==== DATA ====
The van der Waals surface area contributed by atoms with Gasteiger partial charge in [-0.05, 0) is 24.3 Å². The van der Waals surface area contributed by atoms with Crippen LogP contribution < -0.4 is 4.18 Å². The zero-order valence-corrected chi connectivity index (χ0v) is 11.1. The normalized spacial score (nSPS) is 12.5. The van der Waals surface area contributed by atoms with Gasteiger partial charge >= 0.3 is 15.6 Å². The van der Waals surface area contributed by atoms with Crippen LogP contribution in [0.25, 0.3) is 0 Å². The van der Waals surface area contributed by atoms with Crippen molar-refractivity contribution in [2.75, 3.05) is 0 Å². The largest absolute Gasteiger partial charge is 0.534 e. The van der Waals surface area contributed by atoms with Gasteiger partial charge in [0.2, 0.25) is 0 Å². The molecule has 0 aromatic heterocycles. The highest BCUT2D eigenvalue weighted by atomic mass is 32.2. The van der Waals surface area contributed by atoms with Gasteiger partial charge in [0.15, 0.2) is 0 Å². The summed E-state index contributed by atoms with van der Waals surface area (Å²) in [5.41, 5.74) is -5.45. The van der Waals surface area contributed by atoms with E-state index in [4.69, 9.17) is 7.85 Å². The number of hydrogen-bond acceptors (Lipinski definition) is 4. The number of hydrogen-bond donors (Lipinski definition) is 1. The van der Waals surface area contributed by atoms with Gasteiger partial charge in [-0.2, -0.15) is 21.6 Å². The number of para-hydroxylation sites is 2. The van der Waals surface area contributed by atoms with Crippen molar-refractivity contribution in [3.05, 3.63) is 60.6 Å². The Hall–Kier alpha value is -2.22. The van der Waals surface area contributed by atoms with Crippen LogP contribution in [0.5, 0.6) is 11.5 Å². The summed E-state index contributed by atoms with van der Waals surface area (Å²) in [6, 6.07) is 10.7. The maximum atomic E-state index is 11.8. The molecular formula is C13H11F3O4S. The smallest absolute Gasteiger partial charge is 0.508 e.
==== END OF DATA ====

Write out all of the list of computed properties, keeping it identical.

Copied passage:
The van der Waals surface area contributed by atoms with Gasteiger partial charge in [-0.05, 0) is 24.3 Å². The van der Waals surface area contributed by atoms with Crippen LogP contribution < -0.4 is 4.18 Å². The zero-order valence-corrected chi connectivity index (χ0v) is 11.1. The normalized spacial score (nSPS) is 12.5. The van der Waals surface area contributed by atoms with Gasteiger partial charge >= 0.3 is 15.6 Å². The van der Waals surface area contributed by atoms with Crippen LogP contribution in [0.25, 0.3) is 0 Å². The van der Waals surface area contributed by atoms with Crippen molar-refractivity contribution in [2.75, 3.05) is 0 Å². The largest absolute Gasteiger partial charge is 0.534 e. The van der Waals surface area contributed by atoms with Gasteiger partial charge in [0.2, 0.25) is 0 Å². The molecule has 0 aromatic heterocycles. The highest BCUT2D eigenvalue weighted by atomic mass is 32.2. The van der Waals surface area contributed by atoms with Gasteiger partial charge in [0.15, 0.2) is 0 Å². The summed E-state index contributed by atoms with van der Waals surface area (Å²) in [5.41, 5.74) is -5.45. The van der Waals surface area contributed by atoms with E-state index in [4.69, 9.17) is 7.85 Å². The number of hydrogen-bond acceptors (Lipinski definition) is 4. The number of hydrogen-bond donors (Lipinski definition) is 1. The van der Waals surface area contributed by atoms with Gasteiger partial charge in [-0.2, -0.15) is 21.6 Å². The number of para-hydroxylation sites is 2. The van der Waals surface area contributed by atoms with Crippen molar-refractivity contribution in [3.05, 3.63) is 60.6 Å². The Hall–Kier alpha value is -2.22. The van der Waals surface area contributed by atoms with Crippen LogP contribution in [0.5, 0.6) is 11.5 Å². The summed E-state index contributed by atoms with van der Waals surface area (Å²) in [6, 6.07) is 10.7. The maximum atomic E-state index is 11.8. The molecular formula is C13H11F3O4S. The smallest absolute Gasteiger partial charge is 0.508 e.